Long ago in my schooldays we studied the stories of Premchand in Hindi, and I realized what a great writer he was. Later I read more of his work, but a few words from one of his stories remained in my mind right from those days. The story was about a writer, who keeps writing though he earns hardly anything. His wife is constantly telling him to get some work, as finances dwindle and there is no food left in the house. Calmly, he ignores her, and remains bent over his paper, writing. One day, during one of her harangues, he raises his head and says: ‘The work of a lamp is to glow; the work of a writer is to write.’ [deepak ka kaam hai jalna, lekhak ka kaam hai likhna]. It was many many years before I became a published writer, but those words always seemed true to me. A writer must write, whether the writing is published or not, because that is the nature of a writer. A true writer does not write for fame or for money, but because they cannot help writing. Good, bad, indifferent, a writer goes on writing.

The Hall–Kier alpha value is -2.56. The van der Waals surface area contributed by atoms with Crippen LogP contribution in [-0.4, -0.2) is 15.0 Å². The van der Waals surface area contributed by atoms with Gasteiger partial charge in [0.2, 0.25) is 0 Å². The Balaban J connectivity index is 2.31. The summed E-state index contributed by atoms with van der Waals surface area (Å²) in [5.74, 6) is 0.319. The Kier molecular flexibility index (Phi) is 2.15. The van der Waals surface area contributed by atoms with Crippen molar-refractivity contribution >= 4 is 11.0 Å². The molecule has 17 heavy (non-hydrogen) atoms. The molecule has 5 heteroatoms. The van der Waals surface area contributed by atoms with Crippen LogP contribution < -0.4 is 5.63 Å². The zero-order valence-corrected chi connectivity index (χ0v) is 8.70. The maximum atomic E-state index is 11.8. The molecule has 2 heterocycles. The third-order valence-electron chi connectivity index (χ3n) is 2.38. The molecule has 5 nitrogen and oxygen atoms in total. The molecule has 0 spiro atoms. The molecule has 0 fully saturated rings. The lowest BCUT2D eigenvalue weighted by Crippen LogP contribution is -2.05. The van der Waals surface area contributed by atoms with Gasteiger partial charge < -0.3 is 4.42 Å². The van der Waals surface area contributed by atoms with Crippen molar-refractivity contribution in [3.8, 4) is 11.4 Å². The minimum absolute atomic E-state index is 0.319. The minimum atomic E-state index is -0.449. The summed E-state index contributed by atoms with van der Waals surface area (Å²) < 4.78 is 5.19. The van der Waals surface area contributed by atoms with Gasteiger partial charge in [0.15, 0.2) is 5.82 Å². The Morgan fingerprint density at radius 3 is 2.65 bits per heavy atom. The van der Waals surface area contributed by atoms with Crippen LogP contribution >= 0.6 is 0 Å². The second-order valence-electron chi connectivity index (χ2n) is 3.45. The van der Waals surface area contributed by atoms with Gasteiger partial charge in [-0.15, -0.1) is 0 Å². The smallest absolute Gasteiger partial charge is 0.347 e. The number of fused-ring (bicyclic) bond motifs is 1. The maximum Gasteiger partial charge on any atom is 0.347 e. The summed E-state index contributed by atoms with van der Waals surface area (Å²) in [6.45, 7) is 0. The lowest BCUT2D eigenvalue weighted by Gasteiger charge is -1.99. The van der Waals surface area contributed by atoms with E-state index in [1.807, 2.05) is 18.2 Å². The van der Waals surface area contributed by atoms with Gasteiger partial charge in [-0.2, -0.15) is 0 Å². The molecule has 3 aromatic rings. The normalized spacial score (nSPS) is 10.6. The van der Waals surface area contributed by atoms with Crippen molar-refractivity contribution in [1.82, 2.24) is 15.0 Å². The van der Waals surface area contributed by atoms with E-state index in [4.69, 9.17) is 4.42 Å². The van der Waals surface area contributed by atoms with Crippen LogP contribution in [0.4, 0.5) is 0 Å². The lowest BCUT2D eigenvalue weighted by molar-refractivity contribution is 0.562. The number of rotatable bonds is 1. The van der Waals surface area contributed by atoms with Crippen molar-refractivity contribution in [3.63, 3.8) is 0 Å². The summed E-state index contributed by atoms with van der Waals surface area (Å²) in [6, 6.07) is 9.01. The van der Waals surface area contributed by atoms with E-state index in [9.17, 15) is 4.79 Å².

Even when in jail, Jeffrey Archer wrote for about four hours every day, despite all that had happened to him, and all that was happening around him. In prison camps Solzhenitsyn wrote on scraps of paper. And as I have mentioned in another post too, Yuri Olesha said, ‘Let me write fragments without finishing them—at least I am writing!’ You know you are a writer, when you just have to write. No matter what.